Trust in science, social consensus and vaccine confidence // 17.05.2021, Nature Human Behaviour

> Quantifying collective intelligence in human groups // 25.05.2021, PNAS

‘Something went wrong.’ Some astronomers feel left out of European road map // 11.05.2021, Science

A 2008 Astronet road map called for the Extremely Large Telescope. Some astronomers are upset by the group’s latest effort. © ESO


> «Didier Queloz rejoint l’EPFZ pour participer à la création d’un centre de recherche sur l’origine de la vie» // 21.05.2021, Le Temps
Président de l'EPFZ depuis début 2019, Joël Mesot (à droite) annonce le transfert de l'astrophysicien genevois à Zurich. Interview. (© Frank Augstein/AP Photo, Dominic Büttner pour LT)
Article en lien (éditorial): La Suisse romande perd une étoile.

> Niniane Paeffgen: "En tant qu'utilisateur d'applications, nous avons un certain pouvoir" // 17.05.2021, RTS Info
La directrice de la Swiss Digital Initiative, dont l'objectif est "de promouvoir l'éthique numérique par des actions très concrètes", Niniane Paeffgen estime qu'un "mouvement" s'est enclenché parmi les grandes entreprises numériques pour faire davantage attention aux données des utilisateurs. (Photo: RTS)

> Shamika Sirimanne: We need to sustain scientific solidarity on issues beyond Covid-19 // 12.05.2021, Geneva Solutions
While the ongoing Covid-19 crisis has brought together researchers from across the globe to face a common challenge, it has also exposed existing inequalities among nations in their abilities to face the crisis. How does humanity tackle the epidemics that continue to ravage much of the developing world? Will nations pool their resources to produce and distribute – at low or no cost – vaccines that will save millions who die from treatable conditions? (© Keystone)

> Swiss funder draws lots to make grant decisions // 06.05.2021, Nature
Agency, led by Matthias Egger, hopes to eliminate bias when choosing between applications of similar quality. (Photo: DR)


> UNESCO embraces open science to shape society’s future //18.05.2021, Nature
Op-ed by Audrey Azoulay, Director-general of UNESCO. 
Related article: ‘Open science is an accelerator for SDGs’: Ana Persic, UNESCO // 19.05.2021, Geneva Solutions

Diplomacy has changed more than most professions during the pandemic // 01.05.2021, The Economist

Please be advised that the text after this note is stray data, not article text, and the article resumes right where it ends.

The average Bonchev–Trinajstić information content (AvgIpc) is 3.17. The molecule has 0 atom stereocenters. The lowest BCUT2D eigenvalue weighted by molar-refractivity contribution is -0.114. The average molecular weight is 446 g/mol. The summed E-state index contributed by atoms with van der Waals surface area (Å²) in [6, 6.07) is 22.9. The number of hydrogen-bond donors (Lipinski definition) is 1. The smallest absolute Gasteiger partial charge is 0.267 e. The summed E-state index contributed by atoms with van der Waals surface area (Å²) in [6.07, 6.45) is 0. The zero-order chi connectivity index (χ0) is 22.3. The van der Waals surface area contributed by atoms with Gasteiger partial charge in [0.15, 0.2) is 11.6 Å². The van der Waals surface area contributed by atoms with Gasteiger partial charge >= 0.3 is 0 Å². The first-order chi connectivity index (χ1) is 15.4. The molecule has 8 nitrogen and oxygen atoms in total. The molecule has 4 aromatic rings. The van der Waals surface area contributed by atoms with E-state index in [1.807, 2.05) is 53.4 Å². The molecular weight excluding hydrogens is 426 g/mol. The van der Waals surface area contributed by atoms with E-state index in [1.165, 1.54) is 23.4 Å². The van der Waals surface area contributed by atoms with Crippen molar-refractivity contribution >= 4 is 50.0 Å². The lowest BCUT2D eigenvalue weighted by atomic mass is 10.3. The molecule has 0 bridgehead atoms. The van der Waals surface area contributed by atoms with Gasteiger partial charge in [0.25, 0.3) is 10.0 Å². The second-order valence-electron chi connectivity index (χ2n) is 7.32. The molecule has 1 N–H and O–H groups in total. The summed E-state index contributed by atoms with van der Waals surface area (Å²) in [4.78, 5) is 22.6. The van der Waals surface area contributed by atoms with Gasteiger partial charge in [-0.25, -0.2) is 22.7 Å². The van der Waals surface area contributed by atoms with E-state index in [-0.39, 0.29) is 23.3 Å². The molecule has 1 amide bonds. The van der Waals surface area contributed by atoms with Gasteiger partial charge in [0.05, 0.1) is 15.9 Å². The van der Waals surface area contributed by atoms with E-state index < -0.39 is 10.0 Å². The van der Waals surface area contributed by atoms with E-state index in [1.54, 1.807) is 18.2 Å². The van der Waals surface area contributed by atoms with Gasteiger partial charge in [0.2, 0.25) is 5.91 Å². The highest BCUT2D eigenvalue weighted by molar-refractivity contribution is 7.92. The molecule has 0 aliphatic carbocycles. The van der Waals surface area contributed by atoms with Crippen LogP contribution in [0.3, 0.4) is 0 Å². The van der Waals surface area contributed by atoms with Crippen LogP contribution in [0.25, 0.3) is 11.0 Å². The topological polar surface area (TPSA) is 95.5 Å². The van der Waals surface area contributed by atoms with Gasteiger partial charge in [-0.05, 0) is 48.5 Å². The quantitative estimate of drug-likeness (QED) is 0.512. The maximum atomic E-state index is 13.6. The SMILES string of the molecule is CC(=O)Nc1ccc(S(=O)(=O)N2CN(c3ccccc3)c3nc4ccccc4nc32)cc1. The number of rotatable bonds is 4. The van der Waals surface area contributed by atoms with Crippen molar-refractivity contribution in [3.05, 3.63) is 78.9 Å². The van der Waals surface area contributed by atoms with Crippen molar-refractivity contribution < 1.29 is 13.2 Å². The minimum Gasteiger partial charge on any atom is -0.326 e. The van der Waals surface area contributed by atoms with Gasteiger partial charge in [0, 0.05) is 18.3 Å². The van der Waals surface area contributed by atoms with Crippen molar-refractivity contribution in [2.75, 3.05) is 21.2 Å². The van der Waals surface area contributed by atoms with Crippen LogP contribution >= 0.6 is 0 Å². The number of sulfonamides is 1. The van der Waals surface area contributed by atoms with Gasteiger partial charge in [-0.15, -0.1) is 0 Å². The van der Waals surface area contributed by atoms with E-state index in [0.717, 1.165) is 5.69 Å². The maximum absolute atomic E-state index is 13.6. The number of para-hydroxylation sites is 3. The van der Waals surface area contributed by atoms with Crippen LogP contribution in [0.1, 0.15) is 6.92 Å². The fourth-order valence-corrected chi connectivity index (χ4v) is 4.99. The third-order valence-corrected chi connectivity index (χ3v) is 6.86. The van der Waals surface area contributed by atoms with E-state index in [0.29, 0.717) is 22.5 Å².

Covid-19 has hastened the arrival of hybrid diplomacy, a blend of the physical and digital.

Risk governance and the rise of deepfakes // 12.05.2021, EPFL news

Nouveau Code d’intégrité scientifique // 11.05.2021, Académie Suisse des Sciences 
Les Académies suisses des sciences considèrent qu’il est de leur devoir d’encourager un comportement intègre dans la recherche et l’enseignement et de contribuer à la mise en place de bonnes conditions cadres. En collaboration avec swissuniversities, le Fonds National Suisse et Innosuisse, elles publient un nouveau Code d’intégrité scientifique.


> Daniel Kahneman: 'Clearly AI is going to win. How people are going to adjust is a fascinating problem’ // 16.05.2021, The Guardian
The Nobel-winning psychologist on applying his ideas to organisations, why we’re not equipped to grasp the spread of a virus, and the massive disruption that’s just round the corner. His new book, Noise: A Flaw in Human Judgment, written with Olivier Sibony and Cass R. Sunstein, applies to organisations his revolutionary ideas human error and bias and how those traits might be recognised and mitigated.

> Future Exploration 2050 // March 2021, Institute for Future Initiatives, Tokyo
In the 21st century, when science and technology are advancing at an accelerating pace and international society is undergoing turbulent changes, we are becoming increasingly concerned about the future. Looking at the rapid progress of information and communication technologies and biotechnologies, and looking back at the turbulent international society caused by the global outbreak of the new coronavirus that began in 2020, it can be said that it is no longer useful to look at the future in a linear fashion based on past experiences and events. There is an increasing need to think deeply about the complex and multilayered future. The role of knowledge is sure to increase in the future. Modern society is increasingly becoming a knowledge-intensive society where new values are created through knowledge, and in order to see the future society, we need to think about the knowledge that will be produced in the future. This book aims to provide an opportunity to think about the future society in the 21st century, also known as the century of knowledge, by discussing the “future of knowledge”.